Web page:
In the race to replace her are Steve Miller, a 57-year-old Citrus Heights city councilman; 57-year-old Kerri Howell, a Folsom city councilwoman since the late 1990s; former Citrus Heights mayor and city council member Sue Frost, 59; and 55-year-old Teresa Stanley, longtime board president with the Folsom Cordova Unified School District.

As they campaign for votes for the seat of District 4 supervisor, candidates are discussing issues such as public safety, simplified permitting processes for new businesses and homelessness.

But, perhaps surprisingly, it’s transit where the four seem to share the most common ground.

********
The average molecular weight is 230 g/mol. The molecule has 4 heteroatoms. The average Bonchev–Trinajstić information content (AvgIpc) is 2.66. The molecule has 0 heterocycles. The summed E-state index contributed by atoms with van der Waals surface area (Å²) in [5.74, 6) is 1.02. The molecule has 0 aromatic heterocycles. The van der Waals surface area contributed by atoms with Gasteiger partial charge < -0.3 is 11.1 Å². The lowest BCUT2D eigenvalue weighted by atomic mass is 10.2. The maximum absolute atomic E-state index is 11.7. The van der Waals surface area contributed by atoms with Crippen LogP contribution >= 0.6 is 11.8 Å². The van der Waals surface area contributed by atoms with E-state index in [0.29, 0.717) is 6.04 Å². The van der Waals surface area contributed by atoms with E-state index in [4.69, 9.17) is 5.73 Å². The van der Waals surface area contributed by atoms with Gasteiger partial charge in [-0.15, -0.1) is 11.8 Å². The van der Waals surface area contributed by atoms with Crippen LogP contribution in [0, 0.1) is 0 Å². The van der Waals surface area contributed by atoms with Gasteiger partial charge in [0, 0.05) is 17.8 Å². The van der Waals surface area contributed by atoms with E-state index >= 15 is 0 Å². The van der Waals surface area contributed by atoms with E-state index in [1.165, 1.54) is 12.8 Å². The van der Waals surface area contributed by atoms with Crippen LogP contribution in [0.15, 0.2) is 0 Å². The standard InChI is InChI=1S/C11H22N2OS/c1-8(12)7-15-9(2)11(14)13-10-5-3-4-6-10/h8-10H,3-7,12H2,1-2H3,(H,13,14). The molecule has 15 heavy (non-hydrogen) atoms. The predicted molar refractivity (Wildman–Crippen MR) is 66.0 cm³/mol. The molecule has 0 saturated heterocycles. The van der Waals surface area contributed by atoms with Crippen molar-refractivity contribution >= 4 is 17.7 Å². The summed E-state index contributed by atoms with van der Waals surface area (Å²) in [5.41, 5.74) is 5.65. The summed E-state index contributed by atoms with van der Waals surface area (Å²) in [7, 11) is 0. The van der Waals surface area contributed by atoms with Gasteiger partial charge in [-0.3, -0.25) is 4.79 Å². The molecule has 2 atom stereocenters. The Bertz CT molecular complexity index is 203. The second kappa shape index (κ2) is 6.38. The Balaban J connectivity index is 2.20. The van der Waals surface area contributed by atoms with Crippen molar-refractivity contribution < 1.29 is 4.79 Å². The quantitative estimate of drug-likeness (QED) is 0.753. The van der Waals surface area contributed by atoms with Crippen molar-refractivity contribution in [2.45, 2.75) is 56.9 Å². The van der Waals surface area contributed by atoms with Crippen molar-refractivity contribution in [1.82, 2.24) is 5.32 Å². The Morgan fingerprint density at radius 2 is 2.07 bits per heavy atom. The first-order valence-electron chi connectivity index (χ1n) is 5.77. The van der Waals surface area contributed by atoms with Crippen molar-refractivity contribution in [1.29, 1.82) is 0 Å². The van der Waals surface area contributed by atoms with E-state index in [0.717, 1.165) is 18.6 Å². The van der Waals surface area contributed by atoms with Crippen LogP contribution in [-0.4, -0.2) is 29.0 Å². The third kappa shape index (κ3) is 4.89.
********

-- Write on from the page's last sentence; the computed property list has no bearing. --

Make Citrus Heights … into Portland?

All agree that road congestion plagues Sacramento and its rural hinterlands and suburbs, and that cycling and walking infrastructure must be improved. Rail lines need to be extended to important destinations, they say.

“Everyone talks about the region and Sacramento as being world-class, but we’re never going to be world-class if, even in the urban parts of the county, everyone keeps depending on driving everywhere,” said Howell, a Democrat, who says she is proud of the Sacramento region’s status as a premier cycling area and wants to continue building upon it. “If we don’t have even have basic-bones public transport to the airport, what does that say about us?”